Researchers Are Working on a Futuristic Wearable Tech: Electronic Second Skins

What if, in the future, you can have a second skin that you can wear but make it electronic?

This possibility may not be so far-fetched since the Silicon Valley startup PyrAmes is creating a soft band that could be wrapped around a foot or wrist to measure blood pressure in intensive care units for preterm babies.

The wearable tech is intended to monitor blood flow continuously, much like an arterial line would, without the need for needles. The band will also be wirelessly connected to a tablet to track real-time blood pressure fluctuations. 

PyrAmes co-founder and chemical engineer Zhenan Bao told Wired that this might lead to the rise of electronic skins (e-skins) in the future.

(Photo : JOSEP LAGO/AFP via Getty Images)
The “Flex”, an “electronic coach”, by Fitbit is presented at the Mobile World Congress in Barcelona, on February 24, 2014. The Mobile World Congress runs from the 24 to 27 February where participants and visitors alike can attend conferences, network, discover cutting-edge products and technologies at among the 1,700 exhibitors as well as seek industry opportunities and make deals

Second Skin

Bao envisions a gadget that can correctly assess blood pressure, glucose levels, oxygen levels, and temperature in real-time while being donned on the body like a second skin. 

But to make this sci-fi-like concept a reality, the electronics employed must be flexible and stretchable. Hence, Bao’s scientists have used a molecular technique to create organic polymers. 

Wired explains that a polymer is a big molecule constructed from many monomers that repeat and are joined together like a long string of paper clips.

Researchers can stretch the material and mold it to suit or even inside the human body by altering the structure of the monomers.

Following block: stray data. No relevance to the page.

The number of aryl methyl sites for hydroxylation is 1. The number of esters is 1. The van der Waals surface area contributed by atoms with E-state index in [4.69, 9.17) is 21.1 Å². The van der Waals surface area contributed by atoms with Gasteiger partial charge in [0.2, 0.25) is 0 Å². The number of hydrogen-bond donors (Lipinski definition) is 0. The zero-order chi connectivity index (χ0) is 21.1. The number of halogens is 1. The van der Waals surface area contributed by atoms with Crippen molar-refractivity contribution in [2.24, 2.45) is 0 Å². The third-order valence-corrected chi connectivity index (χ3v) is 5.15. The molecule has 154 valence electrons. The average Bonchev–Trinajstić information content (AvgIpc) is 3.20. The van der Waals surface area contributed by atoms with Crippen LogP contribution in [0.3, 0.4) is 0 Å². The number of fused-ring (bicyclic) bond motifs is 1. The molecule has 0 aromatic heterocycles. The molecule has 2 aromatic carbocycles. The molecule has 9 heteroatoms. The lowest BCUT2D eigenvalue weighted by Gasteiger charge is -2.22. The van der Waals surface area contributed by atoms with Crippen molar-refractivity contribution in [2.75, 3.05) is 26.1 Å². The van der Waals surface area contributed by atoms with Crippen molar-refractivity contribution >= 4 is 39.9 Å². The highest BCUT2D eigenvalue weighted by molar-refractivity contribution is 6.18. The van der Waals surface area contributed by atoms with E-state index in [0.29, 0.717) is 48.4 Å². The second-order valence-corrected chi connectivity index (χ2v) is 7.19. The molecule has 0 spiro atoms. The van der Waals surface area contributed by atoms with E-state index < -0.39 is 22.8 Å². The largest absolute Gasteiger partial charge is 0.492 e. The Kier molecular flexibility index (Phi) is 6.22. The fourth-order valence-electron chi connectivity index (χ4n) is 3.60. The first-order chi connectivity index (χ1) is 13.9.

Read also: ‘Chameleon Robots:’ These Robots Can Change Colors and Mimic Their Surroundings Through 3D Printing

Light-emitting Polymer

After more than three years of development, Bao and her team presented a proof of concept for a light-emitting polymer that glows similar to the filament in a light bulb in the journal Nature in March 2022. The material is flexible, stretchable, and can even crumble.

In sum, the research team showed that their gadget stretched to double its length while worn on a finger’s knuckle without tearing apart. 

Bao told Wired that the possible uses for electronic skin are endless but commercializing it will still be a long way to go as well. 

Nonetheless, she is motivated by the idea of creating electronics that could ultimately aid in medical diagnosis and healthcare, whether in the form of implants, wearables, or prosthetics. 

She is now focused on the incremental advancements of her research team in creating distinct building components, such as circuits, circuits, and biodegradable materials, that could one day make e-skin a reality. 

Related Article: Apple Watch’s Blood Oxygen Reader Yields Accurate Readings Similar to Medical-Grade Oximeters, Study Finds


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